In a 1956 photo, Germaine Richier stands over a table in the back corner of her Paris studio sorting through papers. The profile view reveals a lower lip pushed out and up in the act of discernment and a utilitarian grey ensemble that makes her nearly invisible against the ashy studio walls. She is simultaneously surrounded, protected, dwarfed, and upstaged by her sculptures: bronze figures of various sizes and patinas that are at once organic and demonic, familiar yet unknowable. A survey presented jointly by Dominique Lévy and Galerie Perrotin brings together 46 of these bewitching forms in the first US exhibition of Richier's work since 1957.
'To me, she really was the mother of post-war sculpture in Europe,' says gallerist Dominique Lévy, who assembled works from the artist's estate as well as loans from private collections. 'She aroused curiosity from the beginning and created a lot of debate about the constant dilemma of postwar art: figuration or abstraction?'
Richier (1902-1959) managed to split the difference. Classically trained, first at the École Supérieure des Beaux-Arts de Montpellier and later as a student of sculptor and Rodin protégé Antoine Bourdelle, she initially focused on busts before working her way down. After World War II, which was spent on prolonged vacation in Zurich, she began incorporating animal and vegetal elements - insects, trees, bats and toads - into bodies ravaged of all but their strange and profound humanity.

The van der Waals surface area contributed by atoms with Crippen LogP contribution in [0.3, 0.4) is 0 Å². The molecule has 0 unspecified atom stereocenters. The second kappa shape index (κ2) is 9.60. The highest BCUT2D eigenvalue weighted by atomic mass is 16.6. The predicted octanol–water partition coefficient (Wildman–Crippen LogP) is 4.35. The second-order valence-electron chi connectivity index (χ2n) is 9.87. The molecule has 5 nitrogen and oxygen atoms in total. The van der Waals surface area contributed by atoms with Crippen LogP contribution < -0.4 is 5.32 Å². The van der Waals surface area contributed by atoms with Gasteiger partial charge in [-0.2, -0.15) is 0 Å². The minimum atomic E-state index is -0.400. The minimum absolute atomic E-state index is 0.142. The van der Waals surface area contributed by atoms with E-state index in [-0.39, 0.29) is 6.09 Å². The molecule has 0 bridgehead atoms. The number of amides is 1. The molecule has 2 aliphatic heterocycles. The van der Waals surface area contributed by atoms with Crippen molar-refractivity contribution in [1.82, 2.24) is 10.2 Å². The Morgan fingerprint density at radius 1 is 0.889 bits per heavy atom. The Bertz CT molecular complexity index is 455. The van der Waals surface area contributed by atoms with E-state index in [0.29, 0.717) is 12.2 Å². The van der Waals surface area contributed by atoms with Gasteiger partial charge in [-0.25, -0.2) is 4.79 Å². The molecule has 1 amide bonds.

The frequent choice of dark patinated bronze intensifies the rough surfaces of the sculptures. Anna Swinbourne, who contributed an essay to the exhibition catalogue, traces this aspect of Richier's work to a formative 1935 trip to Pompeii. 'She talked very often to people that she knew about the impact that that trip had on her, to see the charred remains of human beings,' says Swinbourne, 'and I think that it's an underestimated influence in her work.'
Works from the 1950s such as 'Le Griffu' and 'Le Mandoline (ou La Cigale)' show Richier experimenting further with structure and surface. The addition of metal wire adds a lean, geometric counterpoint to her earthy figures, while polished natural bronze injects exuberance into a perforated carapace. And although Richier made a career out of defying categorisation, there are works that cross paths with the elongated lopers of Giacometti and a monumental bronze shell that would look at home in the electro-plated undersea garden of Claude Lalanne.
The masterstroke of the exhibition is the decision to eschew the sparsely populated rooms typical of contemporary shows for a more dense arrangement, heightened by a selection of Brassaï photos. 'The sculptures echo each other. They bounce off each other. So even sometimes you're disturbed, because they're too close,' says Lévy. 'When you look at the photographs of Germaine Richier in the studio, she was always working in relation to her own work. And so we tried to recreate that atmosphere.'